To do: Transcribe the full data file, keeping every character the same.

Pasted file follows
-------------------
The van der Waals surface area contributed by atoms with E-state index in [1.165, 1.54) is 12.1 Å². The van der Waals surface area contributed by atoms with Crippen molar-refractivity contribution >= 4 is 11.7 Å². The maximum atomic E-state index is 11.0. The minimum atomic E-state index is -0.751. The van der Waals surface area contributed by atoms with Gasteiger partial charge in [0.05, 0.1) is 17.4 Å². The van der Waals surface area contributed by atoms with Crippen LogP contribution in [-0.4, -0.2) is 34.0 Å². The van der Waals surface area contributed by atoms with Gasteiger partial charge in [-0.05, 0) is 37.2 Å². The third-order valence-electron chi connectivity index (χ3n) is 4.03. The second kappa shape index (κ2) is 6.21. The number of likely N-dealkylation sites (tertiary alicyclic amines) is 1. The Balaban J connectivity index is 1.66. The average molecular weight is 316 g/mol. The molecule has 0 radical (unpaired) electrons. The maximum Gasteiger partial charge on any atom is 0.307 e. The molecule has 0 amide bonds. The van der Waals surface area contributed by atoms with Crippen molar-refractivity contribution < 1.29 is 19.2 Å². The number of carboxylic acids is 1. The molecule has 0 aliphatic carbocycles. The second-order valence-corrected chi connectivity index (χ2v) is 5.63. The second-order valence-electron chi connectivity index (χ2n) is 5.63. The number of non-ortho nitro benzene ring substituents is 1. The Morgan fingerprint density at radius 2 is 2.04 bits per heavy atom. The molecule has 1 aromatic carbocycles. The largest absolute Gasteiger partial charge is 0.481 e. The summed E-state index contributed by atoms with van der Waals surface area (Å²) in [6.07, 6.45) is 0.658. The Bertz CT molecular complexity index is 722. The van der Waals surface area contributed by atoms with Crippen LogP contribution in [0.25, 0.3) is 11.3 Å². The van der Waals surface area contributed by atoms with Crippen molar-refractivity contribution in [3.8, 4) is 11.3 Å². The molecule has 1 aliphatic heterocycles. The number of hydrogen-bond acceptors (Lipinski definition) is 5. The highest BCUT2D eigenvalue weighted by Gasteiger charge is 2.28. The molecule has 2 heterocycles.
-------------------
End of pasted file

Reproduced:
The van der Waals surface area contributed by atoms with E-state index in [1.165, 1.54) is 12.1 Å². The van der Waals surface area contributed by atoms with Crippen molar-refractivity contribution >= 4 is 11.7 Å². The maximum atomic E-state index is 11.0. The minimum atomic E-state index is -0.751. The van der Waals surface area contributed by atoms with Gasteiger partial charge in [0.05, 0.1) is 17.4 Å². The van der Waals surface area contributed by atoms with Crippen LogP contribution in [-0.4, -0.2) is 34.0 Å². The van der Waals surface area contributed by atoms with Gasteiger partial charge in [-0.05, 0) is 37.2 Å². The third-order valence-electron chi connectivity index (χ3n) is 4.03. The second kappa shape index (κ2) is 6.21. The number of likely N-dealkylation sites (tertiary alicyclic amines) is 1. The Balaban J connectivity index is 1.66. The average molecular weight is 316 g/mol. The molecule has 0 radical (unpaired) electrons. The maximum Gasteiger partial charge on any atom is 0.307 e. The molecule has 0 amide bonds. The van der Waals surface area contributed by atoms with Crippen molar-refractivity contribution < 1.29 is 19.2 Å². The number of carboxylic acids is 1. The molecule has 0 aliphatic carbocycles. The second-order valence-corrected chi connectivity index (χ2v) is 5.63. The second-order valence-electron chi connectivity index (χ2n) is 5.63. The number of non-ortho nitro benzene ring substituents is 1. The Morgan fingerprint density at radius 2 is 2.04 bits per heavy atom. The molecule has 1 aromatic carbocycles. The largest absolute Gasteiger partial charge is 0.481 e. The summed E-state index contributed by atoms with van der Waals surface area (Å²) in [6.07, 6.45) is 0.658. The Bertz CT molecular complexity index is 722. The van der Waals surface area contributed by atoms with Crippen LogP contribution in [0.25, 0.3) is 11.3 Å². The van der Waals surface area contributed by atoms with Crippen molar-refractivity contribution in [3.8, 4) is 11.3 Å². The molecule has 1 aliphatic heterocycles. The number of hydrogen-bond acceptors (Lipinski definition) is 5. The highest BCUT2D eigenvalue weighted by Gasteiger charge is 2.28. The molecule has 2 heterocycles.